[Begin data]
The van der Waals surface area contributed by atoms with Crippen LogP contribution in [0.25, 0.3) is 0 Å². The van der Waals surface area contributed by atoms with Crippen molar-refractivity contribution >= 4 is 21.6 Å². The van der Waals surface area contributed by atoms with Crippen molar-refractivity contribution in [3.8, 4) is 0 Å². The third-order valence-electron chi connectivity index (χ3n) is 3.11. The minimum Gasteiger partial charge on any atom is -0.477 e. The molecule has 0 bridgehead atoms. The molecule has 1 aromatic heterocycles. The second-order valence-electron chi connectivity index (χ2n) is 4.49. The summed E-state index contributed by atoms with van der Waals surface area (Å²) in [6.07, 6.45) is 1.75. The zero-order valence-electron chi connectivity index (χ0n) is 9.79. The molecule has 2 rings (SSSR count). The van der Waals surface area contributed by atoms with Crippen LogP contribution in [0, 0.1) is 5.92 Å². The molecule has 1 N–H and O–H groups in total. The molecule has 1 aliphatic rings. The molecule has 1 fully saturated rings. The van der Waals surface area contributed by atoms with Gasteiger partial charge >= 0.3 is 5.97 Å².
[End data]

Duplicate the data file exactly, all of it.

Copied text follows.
The van der Waals surface area contributed by atoms with Crippen LogP contribution in [0.25, 0.3) is 0 Å². The van der Waals surface area contributed by atoms with Crippen molar-refractivity contribution >= 4 is 21.6 Å². The van der Waals surface area contributed by atoms with Crippen molar-refractivity contribution in [3.8, 4) is 0 Å². The third-order valence-electron chi connectivity index (χ3n) is 3.11. The minimum Gasteiger partial charge on any atom is -0.477 e. The molecule has 0 bridgehead atoms. The molecule has 1 aromatic heterocycles. The second-order valence-electron chi connectivity index (χ2n) is 4.49. The summed E-state index contributed by atoms with van der Waals surface area (Å²) in [6.07, 6.45) is 1.75. The zero-order valence-electron chi connectivity index (χ0n) is 9.79. The molecule has 2 rings (SSSR count). The van der Waals surface area contributed by atoms with Crippen LogP contribution in [0, 0.1) is 5.92 Å². The molecule has 1 N–H and O–H groups in total. The molecule has 1 aliphatic rings. The molecule has 1 fully saturated rings. The van der Waals surface area contributed by atoms with Gasteiger partial charge >= 0.3 is 5.97 Å².